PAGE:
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I leave for Chile a week from today, and it's a bit intimidating even as I'm knocking out chores left and right. (Emails to festivals? Check! Income taxes? Check! Sales tax filings for $0 in states I haven't worked lately but that impose non-filing penalties? Check!) I'm wondering about what I may be missing, as well as the anxiety over the many things that could go wrong.

Plus, I'm looking further into the future. Do I want to return to the US via Milan or Munich this summer? Come back right before Pennsic or into the thick of it, giving myself an extra weekend of busking at the expense of treasured down time? Do the Holborn Praeludia look like a better fit for the 2018 or the 2022 albums? (Yes, I really do think that far ahead, and the 2020 album is set firmly enough in my mind to know they wouldn't be appropriate there.)

It's a whirlwind, and I'm looking forward to the moment when my butt hits the airplane seat. I stress beforehand, but once I'm strapped in my perspective changes and my anxiety drops as I focus less on what might happen and more on what is actually happening.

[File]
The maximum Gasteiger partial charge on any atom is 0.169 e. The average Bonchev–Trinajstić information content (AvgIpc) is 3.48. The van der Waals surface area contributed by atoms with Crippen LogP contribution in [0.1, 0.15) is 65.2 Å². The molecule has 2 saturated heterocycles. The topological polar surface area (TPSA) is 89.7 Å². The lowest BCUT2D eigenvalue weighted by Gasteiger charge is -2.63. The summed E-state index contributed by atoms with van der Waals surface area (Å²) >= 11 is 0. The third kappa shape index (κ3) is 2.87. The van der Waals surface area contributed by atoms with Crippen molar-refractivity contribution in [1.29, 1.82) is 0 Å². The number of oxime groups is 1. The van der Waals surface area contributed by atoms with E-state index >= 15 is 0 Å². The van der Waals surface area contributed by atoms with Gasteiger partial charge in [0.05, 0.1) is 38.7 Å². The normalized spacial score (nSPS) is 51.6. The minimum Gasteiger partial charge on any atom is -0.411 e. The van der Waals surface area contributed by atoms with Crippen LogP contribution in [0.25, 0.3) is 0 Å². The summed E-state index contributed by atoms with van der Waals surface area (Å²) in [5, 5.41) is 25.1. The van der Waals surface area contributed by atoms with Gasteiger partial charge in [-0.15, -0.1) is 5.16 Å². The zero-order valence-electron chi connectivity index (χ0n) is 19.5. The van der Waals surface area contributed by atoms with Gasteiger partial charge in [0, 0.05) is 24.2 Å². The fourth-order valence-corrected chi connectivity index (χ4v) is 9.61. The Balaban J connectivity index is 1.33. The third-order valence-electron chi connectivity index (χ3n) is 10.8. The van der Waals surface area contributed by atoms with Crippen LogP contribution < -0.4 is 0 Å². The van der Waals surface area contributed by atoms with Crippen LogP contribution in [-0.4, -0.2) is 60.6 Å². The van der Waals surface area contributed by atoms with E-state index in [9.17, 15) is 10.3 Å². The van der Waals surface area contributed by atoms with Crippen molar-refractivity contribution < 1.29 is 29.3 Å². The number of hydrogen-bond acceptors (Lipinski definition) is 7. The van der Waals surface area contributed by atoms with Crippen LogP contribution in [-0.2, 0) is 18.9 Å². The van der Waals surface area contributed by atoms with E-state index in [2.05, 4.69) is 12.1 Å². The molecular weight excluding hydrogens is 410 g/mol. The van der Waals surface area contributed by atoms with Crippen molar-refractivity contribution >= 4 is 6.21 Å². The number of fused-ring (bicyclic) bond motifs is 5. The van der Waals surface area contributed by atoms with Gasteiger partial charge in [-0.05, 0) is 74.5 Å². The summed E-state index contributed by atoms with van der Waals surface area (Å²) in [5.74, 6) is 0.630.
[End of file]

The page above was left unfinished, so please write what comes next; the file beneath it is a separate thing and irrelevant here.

I'm looking forward to it.
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I was caught by surprise with several events in 2016, so I'm looking to make fewer assumptions and have fewer expectations in the new year. Happily, I'll be spending much of 2017 abroad, where I excel at living on my toes.

One reason I enjoy traveling is because of the person it brings out in me. As a touring busker I'm well aware that anything can happen, and I embrace possibilities even as I dance among them. As someone who sees recognizing opportunities as his most essential skill, travel is my best mental exercise, and upon every return I feel recharged from having left.